A Dream 20 Years in the Making
Spirits of the Red Sand has been a dream 20 years in the making, and in 2017 it finally became a reality. Here is a behind-the-scenes peek at this interactive Aboriginal Cultural show as the team works on all of the elements for the October 2017 launch.
In 1800’s Australia it was common for Indigenous people to come into town on a Sunday to collect rations given out by colonials. Their hunting grounds had been taken for farmland, and they often had no choice. Here is Mike Tamaki directing the re-enactment of the Spirits of the Red Sand rations scene.
The bond between Hannah, a compassionate Irish missionary, and Kiara, only daughter of the rebel Jarrah, is one that is not approved by everyone. Hannah is dedicated to helping Kiara learn to read and write through teaching her the bible. Through this new knowledge, Kiara begins questioning the laws of equality and justice.
Eddie Rusker, his family and his theatre group built this beautiful Aboriginal village, complete with gunyahs, boomerangs and kangaroo hides. It was brought to life when the fire was lit around dusk and we had everybody in traditional dress – and the results on film were magic.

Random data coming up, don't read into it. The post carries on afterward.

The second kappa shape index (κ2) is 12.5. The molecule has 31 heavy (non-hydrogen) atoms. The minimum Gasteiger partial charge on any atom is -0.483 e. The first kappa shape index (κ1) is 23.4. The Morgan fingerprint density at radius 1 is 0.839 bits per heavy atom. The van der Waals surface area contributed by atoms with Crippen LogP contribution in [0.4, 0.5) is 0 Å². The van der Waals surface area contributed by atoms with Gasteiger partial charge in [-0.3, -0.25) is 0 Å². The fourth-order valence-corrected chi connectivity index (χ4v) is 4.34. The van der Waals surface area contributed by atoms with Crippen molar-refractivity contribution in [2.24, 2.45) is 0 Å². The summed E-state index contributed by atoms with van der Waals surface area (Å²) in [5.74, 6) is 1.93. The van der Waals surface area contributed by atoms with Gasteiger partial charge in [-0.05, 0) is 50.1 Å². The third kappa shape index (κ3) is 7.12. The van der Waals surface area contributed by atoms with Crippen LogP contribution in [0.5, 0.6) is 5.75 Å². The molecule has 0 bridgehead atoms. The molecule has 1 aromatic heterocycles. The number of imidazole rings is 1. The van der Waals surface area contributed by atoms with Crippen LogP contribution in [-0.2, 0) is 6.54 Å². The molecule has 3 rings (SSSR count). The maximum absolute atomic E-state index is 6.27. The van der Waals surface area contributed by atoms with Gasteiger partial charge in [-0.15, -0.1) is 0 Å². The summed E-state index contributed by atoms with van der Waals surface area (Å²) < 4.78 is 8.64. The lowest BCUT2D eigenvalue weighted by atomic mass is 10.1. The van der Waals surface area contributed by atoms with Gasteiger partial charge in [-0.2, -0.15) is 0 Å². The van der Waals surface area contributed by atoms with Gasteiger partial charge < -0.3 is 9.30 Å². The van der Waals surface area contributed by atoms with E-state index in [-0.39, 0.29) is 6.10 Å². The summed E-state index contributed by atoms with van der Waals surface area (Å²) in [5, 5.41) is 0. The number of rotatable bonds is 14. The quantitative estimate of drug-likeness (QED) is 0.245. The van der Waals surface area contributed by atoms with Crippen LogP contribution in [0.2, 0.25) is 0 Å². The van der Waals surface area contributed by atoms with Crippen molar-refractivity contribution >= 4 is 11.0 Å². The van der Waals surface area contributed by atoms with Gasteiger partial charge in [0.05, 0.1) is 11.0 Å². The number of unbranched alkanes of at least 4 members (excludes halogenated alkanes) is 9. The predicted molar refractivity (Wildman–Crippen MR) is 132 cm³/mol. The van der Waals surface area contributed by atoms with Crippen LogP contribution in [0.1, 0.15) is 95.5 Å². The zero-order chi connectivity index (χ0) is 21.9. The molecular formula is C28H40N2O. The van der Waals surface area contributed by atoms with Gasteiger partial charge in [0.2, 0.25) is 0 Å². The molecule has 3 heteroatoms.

Native Police were Aboriginal men often chosen because of skills in tracking and/or combat. Bringing the native police scene to life as part of the Spirits of the Red Sand show in a way that engages all guests is a tough proposition. Here are two native police, one of them Gulabah, Jarrah’s nephew, marching two Aboriginal prisoners away from the lock-up as Governer Westerner looks on.
The elements are all coming together for the show to be ready for guests in October 2017. Please get in touch with the Spirits of the Red Sand team if you have questions or enquiries.